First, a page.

Lakes are liminal spaces. The world divides between what is above and what is below. They can also be spooky places where waves behave oddly, and it is easy to imagine all manner of things concealed in the gloomy depths below.
While lakes may scare some people away, others actively go to them to search out the mysteries they hide. Here are 10 discoveries that might make you want to go lake diving.
Lake Titicaca is both the largest freshwater lake in South America and the highest navigable lake in the world. It has long been a focus for human interest, with many ancient cultures living beside it and including it in their mythologies.
For the Incas, the god Con Tiqui Viracocha rose from the waters of Lake Titicaca and brought the first humans with him. An island in the middle of the lake was also the supposed birthplace of the founder of the Incan royal line. Ruins of the Inca can be found all around the lake, but something older lurks within.
A temple measuring 200 meters (656 ft) by 50 meters (164 ft) was discovered in 2000 by archaeologists who dated it to around AD 500–1000, making it pre-Inca. Constructed by the Tiwanaku people, the temple is just one of their religious sites that’s been found.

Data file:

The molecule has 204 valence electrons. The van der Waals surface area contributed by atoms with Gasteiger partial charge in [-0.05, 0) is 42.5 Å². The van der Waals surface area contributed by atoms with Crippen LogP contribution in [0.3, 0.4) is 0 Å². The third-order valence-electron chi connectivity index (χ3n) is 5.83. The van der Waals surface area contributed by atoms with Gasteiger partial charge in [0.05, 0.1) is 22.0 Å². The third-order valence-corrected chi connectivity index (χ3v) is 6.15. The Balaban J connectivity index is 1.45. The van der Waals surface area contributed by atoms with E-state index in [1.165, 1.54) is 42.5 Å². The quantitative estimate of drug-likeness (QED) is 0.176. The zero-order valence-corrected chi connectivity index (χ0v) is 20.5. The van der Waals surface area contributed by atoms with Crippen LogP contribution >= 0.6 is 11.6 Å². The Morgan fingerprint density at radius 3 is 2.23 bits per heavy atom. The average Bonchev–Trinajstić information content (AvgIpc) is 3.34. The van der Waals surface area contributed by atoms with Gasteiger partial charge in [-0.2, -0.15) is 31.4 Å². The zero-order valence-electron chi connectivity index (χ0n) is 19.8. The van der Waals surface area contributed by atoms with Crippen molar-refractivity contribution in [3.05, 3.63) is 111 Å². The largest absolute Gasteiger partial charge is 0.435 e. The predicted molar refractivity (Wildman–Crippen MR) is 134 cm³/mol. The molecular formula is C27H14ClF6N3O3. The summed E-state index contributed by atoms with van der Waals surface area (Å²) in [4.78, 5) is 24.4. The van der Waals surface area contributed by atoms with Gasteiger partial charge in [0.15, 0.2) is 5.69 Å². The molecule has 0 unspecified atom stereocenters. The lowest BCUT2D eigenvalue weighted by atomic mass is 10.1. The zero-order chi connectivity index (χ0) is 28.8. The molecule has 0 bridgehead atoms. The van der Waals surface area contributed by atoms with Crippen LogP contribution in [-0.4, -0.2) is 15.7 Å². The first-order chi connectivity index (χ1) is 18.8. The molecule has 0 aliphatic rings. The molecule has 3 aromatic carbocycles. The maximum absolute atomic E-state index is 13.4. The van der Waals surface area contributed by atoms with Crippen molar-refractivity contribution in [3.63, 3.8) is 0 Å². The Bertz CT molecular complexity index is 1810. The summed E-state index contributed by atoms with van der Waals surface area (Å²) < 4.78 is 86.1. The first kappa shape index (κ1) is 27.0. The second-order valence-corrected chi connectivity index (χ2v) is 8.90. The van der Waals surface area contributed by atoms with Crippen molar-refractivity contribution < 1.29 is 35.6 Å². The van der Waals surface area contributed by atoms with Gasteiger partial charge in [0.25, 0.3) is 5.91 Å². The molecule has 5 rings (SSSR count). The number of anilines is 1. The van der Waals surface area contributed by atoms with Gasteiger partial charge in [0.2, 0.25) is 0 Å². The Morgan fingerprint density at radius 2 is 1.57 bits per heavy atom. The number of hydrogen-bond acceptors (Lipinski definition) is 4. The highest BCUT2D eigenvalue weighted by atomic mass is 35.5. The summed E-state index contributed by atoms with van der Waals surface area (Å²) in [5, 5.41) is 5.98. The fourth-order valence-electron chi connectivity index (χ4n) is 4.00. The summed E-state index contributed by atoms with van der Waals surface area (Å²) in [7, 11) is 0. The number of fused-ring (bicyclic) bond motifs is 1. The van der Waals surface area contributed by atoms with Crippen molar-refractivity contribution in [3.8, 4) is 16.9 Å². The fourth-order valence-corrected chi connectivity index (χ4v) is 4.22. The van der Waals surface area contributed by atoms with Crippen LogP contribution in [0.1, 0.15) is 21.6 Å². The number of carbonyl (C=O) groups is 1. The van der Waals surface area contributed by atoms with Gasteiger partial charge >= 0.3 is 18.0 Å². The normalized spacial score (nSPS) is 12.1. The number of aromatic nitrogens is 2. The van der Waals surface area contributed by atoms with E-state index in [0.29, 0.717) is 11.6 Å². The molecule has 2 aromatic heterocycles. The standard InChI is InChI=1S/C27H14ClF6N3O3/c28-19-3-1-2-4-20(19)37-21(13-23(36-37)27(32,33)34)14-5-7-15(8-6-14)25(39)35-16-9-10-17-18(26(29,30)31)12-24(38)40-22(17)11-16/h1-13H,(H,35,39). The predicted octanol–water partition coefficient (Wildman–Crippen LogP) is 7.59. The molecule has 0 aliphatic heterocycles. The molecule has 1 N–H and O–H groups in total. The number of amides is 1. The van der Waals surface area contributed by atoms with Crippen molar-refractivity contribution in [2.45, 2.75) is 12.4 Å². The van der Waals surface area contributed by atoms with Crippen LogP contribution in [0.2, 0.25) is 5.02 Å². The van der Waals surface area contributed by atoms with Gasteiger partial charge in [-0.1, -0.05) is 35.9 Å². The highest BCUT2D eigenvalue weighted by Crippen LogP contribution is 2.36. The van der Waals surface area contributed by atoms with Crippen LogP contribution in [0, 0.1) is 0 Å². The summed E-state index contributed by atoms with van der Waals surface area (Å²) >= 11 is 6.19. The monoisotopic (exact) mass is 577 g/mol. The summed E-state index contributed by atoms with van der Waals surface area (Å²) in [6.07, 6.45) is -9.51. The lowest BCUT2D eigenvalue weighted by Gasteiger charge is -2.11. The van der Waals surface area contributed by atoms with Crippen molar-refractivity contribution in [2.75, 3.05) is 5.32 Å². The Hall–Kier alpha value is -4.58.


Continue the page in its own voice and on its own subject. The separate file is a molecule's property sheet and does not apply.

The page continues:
In 2013, startlingly beautiful golden objects were brought to the surface along with ceramics and bones given to the Tiwanaku gods. One of the most interesting discoveries is an object showing an animal that is a hybrid of a llama and a puma.
Not all lakes are in pretty locations. Some are almost impossible to find without the latest technologies. Lake Mercer in Antarctica is buried under 1 kilometer (0.6 mi) of ice. It had not been touched by humans until 2018 when a group of researchers managed to bore a small hole down to the waters crushed under a glacier. What they discovered shocked the scientists—a tardigrade and the bodies of tiny creatures like crustaceans.
Tardigrades are famous for being able to survive intense pressures, a huge range of temperatures, and even the vacuum of outer space. But the one brought up from Lake Mercer was very much dead, an ex-tardigrade.
What was interesting about the remains found at the bottom of the lake was that they resembled species known to live on dry land. It seems that the creatures were trapped when climactic conditions changed. Researchers are still investigating the lake to see if any life-forms have managed to thrive in the utter blackness of conditions under the ice.
While climate change created and preserved Lake Mercer, it spelled the doom of Lake Mungo in Australia. As the region became more arid, it caused the lake to shrink and become more alkaline before finally drying up entirely several thousand years ago.